Either a husband or wife may make a will without any obligation on his or her part to provide for the surviving spouse.  To lessen the potential harshness of such a result, Mass. Gen. L. c. 191, §15 grants a surviving spouse the right to waive the provisions of the deceased spouse's will and opt for a statutorily provided share of the spouse's estate.

Prior to the adoption of various amendments to Mass. Gen. L. c. 191, §15, a surviving spouse who waived a will would be entitled to the same proportion of the estate he or she would have been entitled to if the deceased spouse had died intestate.  This is no longer the case.  In fact, in most situations, a surviving spouse who waives a deceased spouse's will receives a lesser percentage of the estate than he or she would have received in the event the spouse died intestate.

For example, assume a husband dies leaving an estate valued at $1,000,000.00.  His will provides that his entire estate is to be distributed to his two children in equal parts and the wife is to receive nothing.  If the wife chooses to waive the will, she will receive $25,000.00 outright, and the income for life on the remaining one-third of the estate after deduction of the $25,000.00 cash payment (i.e., $308,333.33).  Had the husband died intestate, the widow would have received one-half of the husband's estate absolutely.

To exercise a right of waiver, the surviving spouse must file a written instrument waiving his or her interest under the will (if any) and claiming his or her statutory rights under Mass. Gen. L. c. 191, §15 with the probate court within six months from the date of the probate of the will.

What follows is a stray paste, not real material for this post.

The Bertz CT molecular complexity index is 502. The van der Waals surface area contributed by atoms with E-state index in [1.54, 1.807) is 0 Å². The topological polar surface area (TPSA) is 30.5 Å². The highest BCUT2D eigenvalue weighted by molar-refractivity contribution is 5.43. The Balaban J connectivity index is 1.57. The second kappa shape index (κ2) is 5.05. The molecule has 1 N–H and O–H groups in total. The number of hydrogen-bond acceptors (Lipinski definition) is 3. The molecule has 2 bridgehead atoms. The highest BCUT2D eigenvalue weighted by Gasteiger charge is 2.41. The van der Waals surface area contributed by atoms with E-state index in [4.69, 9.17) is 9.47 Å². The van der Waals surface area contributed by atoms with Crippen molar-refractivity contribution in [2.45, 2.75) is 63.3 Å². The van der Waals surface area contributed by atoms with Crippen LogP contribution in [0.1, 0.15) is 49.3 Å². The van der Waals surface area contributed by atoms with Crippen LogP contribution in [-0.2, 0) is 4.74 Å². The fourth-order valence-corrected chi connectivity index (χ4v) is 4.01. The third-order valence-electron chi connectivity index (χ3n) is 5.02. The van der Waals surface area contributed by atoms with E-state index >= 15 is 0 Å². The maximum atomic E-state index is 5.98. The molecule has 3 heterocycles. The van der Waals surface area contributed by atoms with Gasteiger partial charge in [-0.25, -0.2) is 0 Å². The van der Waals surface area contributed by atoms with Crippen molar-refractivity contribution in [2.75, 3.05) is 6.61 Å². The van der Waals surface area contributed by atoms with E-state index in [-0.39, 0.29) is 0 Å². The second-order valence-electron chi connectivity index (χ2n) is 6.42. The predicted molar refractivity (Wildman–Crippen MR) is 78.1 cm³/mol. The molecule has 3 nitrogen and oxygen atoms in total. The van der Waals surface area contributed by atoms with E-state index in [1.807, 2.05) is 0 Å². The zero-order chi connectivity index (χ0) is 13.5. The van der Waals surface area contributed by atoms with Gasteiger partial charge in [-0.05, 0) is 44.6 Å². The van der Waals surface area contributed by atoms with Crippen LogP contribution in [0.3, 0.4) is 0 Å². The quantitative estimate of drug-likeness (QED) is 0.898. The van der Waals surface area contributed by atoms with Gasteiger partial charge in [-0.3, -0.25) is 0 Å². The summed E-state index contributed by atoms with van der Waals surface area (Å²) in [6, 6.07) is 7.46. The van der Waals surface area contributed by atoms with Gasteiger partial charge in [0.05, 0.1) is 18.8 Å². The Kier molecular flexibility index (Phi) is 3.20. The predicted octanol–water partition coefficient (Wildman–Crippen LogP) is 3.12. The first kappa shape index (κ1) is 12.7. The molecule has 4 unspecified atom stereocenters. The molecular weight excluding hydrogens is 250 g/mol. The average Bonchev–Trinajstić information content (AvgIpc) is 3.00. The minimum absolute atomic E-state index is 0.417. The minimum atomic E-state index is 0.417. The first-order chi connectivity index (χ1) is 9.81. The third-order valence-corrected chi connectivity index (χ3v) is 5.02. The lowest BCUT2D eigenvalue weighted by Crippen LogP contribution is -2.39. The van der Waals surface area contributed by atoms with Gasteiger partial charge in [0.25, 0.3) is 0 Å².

There is one significant exception to the right of waiver.  If a court has entered a decree that a spouse has been deserted by the other or is living apart for just cause, the surviving spouse will lose the right to waive the provisions of the deceased spouse's will.  Mass. Gen. L. c. 209, §36.

Although there are certain exceptions for non-beneficial rights conferred to a spouse under a will (e.g., a provision that investments created by the will shall not be changed without the consent of a wife), a spouse who waives a will loses all rights he or she may have been entitled to under the will.  See 1 Belknap, Newhall's Settlement of Estates and Fiduciary Law in Massachusetts, §20:3 (5th ed. 1994).  However, a waiver does not invalidate the rest of the will.  Other legacies will not be affected, except to the extent the entirety of the estate has been diminished by the payout to the surviving spouse.  To the extent someone must bear the loss of the payout, the loss will fall on the residuary legatee unless the terms of the will evidence a contrary intention. Hesseltine v. Partridge, 236 Mass. 77 (1920).